Vander Zalm resigned as premier in disgrace in 1991 when a provincial conflict of interest report by Ted Hughes found he had mixed private business with his public office in the sale of the gardens. He was charged with criminal breach of trust, but found not guilty in B.C. Supreme Court in 1992. The judge ruled that Vander Zalm had acted a manner that was 'foolish, ill-advised and in apparent or real conflict of interest or breach of ethics'. The judge however found that the prosecution had not proved their case beyond a reasonable doubt. It was revealed that during the sale of Fantasy Gardens, Premier Vander Zalm has accepted $20,000 payment in cash from Tan Yu (buyer of Fantasy Gardens) to which Vander Zalm said he took 'for innocent reasons'. Vander Zalm was never really did explain why he took the money, nor did he take the stand in his breach of trust trial.   
Vander Zalm was succeeded as premier by Deputy Premier Rita Johnston. Unfortunately for the Socreds, Johnston had little time to recover from the damage caused by the scandal, as she faced a statutory general election in October. In that election, the Social Credit Party was knocked down to third place in the legislature with only seven seats (behind the NDP and Liberals), and would never be a major force in provincial politics again.
1999 Delta South byelection
After many years out of the spotlight, Vander Zalm again took a stab at office by running in Delta South in a by-election in 1999 for the Reform Party of British Columbia. This by-election was notable for many reasons, including the incredibly low support the governing NDP received (coming in fourth), and marking the absolute low point for the NDP's electoral support. NDP candidate Richard Tones received just 2.44% of the vote. Tones finished behind Green Party candidate, Rob LaBelle, who was the first Green candidate to finish ahead of the NDP in the province's history. Vander Zalm finished second with 32.91% of the vote to Liberal Val Roddick who received 59.63%. Vander Zalm retired from politics and now resides in Ladner.
Successful Fight HST Campaign
Vander Zalm returned to the political spotlight in 2009 alongside Bill Tieleman as a recurring critic of the provincial government's conversion of the Provincial Sales Tax to the Harmonized Sales Tax (HST). A series of populist rallies led to him becoming the official proponent, in accordance with the Recall and Initiative Act, of a petition seeking a referendum to cancel the HST. Vander Zalm established a website, FightHST, to promote the initiative. The provincial Liberal government has countered Vander Zalm's campaign and devoted a section of their website to the positive aspects of the HST.
For the petition to be certified, there was a requirement to secure the signatures of a minimum of 10% of all registered voters on the provincial voters list in each riding in the province, no later than June 30, 2010.
On June 30, 2010, Vander Zalm delivered 85 boxes containing 705,643 signatures from voters in every riding across the province. Those signatures represent some 45% of votes cast in the 2009 provincial election. 
Vander Zalm said he was pleased with the result, but "very disappointed" to learn the province's chief electoral officer would not act on the petition until all court proceedings involving the tax are complete. The anti-HST campaign turned its attention to a recall campaign for Liberal MLAs. Vander Zalm told reporters. "We will recall every Liberal MLA in the province, if that's what it takes." However, the initial attempts at recalls were unsuccessful. .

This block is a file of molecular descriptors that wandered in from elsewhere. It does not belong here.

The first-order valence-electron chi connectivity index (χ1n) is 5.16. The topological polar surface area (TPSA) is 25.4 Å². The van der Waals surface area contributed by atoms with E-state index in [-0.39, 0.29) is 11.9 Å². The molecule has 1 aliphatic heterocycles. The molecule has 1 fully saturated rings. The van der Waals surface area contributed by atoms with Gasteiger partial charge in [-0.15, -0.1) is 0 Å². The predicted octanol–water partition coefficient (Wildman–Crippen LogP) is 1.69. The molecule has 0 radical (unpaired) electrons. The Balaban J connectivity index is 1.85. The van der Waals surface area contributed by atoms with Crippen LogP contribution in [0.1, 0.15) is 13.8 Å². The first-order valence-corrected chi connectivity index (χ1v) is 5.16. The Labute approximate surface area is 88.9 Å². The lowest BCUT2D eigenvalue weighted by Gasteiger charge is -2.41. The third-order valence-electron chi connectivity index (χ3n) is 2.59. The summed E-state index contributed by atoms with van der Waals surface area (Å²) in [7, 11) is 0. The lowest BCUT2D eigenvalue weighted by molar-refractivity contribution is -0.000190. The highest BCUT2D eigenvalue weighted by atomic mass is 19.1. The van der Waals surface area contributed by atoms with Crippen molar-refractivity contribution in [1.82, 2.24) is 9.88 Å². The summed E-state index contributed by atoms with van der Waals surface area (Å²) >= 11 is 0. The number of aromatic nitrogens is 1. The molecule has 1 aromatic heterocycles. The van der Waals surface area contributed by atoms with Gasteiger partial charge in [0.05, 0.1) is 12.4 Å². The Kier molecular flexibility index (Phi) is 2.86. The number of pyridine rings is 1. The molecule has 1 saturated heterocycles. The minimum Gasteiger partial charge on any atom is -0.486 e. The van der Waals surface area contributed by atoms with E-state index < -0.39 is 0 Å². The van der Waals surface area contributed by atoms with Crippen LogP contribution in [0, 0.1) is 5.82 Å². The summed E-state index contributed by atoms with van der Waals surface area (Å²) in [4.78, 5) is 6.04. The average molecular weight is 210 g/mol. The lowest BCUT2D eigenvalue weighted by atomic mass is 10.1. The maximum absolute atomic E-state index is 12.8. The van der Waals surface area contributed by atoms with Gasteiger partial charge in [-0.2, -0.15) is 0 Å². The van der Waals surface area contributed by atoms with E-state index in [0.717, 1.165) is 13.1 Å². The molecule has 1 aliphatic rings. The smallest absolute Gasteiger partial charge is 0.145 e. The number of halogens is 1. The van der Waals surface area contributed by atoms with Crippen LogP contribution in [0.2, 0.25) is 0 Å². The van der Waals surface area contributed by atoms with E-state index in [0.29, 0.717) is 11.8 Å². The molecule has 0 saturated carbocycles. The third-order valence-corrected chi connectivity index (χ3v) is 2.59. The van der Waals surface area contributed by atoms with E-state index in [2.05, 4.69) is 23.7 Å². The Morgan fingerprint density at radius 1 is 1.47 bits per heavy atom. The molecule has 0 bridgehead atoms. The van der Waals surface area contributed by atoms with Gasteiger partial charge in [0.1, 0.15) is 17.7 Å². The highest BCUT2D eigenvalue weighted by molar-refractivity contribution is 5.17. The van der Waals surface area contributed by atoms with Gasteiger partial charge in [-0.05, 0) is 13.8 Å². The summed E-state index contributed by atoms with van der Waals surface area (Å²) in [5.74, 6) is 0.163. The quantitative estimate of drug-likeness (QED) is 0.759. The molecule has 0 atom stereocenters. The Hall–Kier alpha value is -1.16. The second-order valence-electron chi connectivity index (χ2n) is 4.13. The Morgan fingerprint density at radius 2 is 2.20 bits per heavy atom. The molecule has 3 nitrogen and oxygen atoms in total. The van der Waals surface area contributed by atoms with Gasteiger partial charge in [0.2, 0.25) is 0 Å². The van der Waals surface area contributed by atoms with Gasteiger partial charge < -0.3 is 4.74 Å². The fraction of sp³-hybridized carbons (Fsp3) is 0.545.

On August 20, 2010, Chief Justice Robert J. Bauman ruled a petition opposing British Columbia's controversial harmonized sales tax was valid. Bauman said Elections BC was correct when it approved the petition on August 11.
On September 14, 2010, it was announced a referendum would be held September 24, 2011 on repealing the HST. Premier Gordon Campbell stated a simple majority (50%+1) of those eligible and casting ballots would be sufficient for the government to cancel the HST if the referendum went against the government. 
Elections BC conducted the referendum via mail-in ballot. The British Columbia sales tax referendum, 2011 was conducted throughout June and July 2011.
The Question on the ballot was: Are you in favour of extinguishing the HST (Harmonized Sales Tax) and reinstating the PST (Provincial Sales Tax) in conjunction with the GST (Goods and Services Tax)? Yes or No 
On August 26, 2011, the results of the referendum were revealed by Elections BC, with 55% of 1.6 million voters in favour of abolishing the HST. The BC Liberals revealed a plan to re-instate the GST/PST system within 18 months, with a target date of March 31, 2013.
2012 Defamation suit
In 2012, a B.C. Supreme Court judge and jury heard a defamation lawsuit lodged against Vander Zalm by retired conflict-of-interest commissioner Ted Hughes. The former judge and recipient of the Order of Canada alleged that he was defamed in Vander Zalm's 2008 self-published autobiography For The People. The book suggested that Hughes, then in an interim appointment, may have conducted an unfair inquiry of Vander Zalm in 1991 due to the prospect of achieving a permanent employment. 
Feb. 9, 2012 - Vander Zalm found guilty of defaming former conflict of interest commissioner and was ordered to pay Ted Hughes $60,000 in damages. The amount could be higher once the court determines how much of the legal cost of Hughes will have to be paid by the former premier. 
- Patricia E. Roy. "Wilhelmus Nicholaas Theodore Marie Vander Zalm". Encyclopediecanadienne.ca. Retrieved 2012-03-07.
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- "Bill Vander Zalm sued for alleged libel". Canadian Press/CBC. 2012-01-30.
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- Alan Twigg (1986). Vander Zalm: From Immigrant to Premier. Harbour Publishing. ISBN 978-0-920080-30-6
- Gary Mason and Keith Baldrey (1989). Fantasyland: Inside the reign of Bill Vander Zalm. McGraw-Hill Ryerson. ISBN 0-07-549868-5
- Steve Osborne and Mary Schendlinger (1989). Quotations from Chairman Zalm. Arsenal Pulp Press. ISBN 978-0-88978-219-8
- Stan Persky (1989) Fantasy Government: Bill Vander Zalm and the Future of Social Credit. New Star Books. ISBN 978-0-919573-98-7
- Graham Leslie (1991). Breach of Promise: Socred Ethics Under Vander Zalm. Harbour Publishing. ISBN 978-1-55017-049-8
- Bill Vander Zalm (2008). For The People: Hindsight - Insight - Foresight: The Autobiography of British Columbia's 28th Premier. ASIN B0047I49ZS
- CBC Archival footage of "Vander Zalm's Kingdom" from "The Journal"
- David Ingram interviews Bill Vander Zalm about his past including during World War II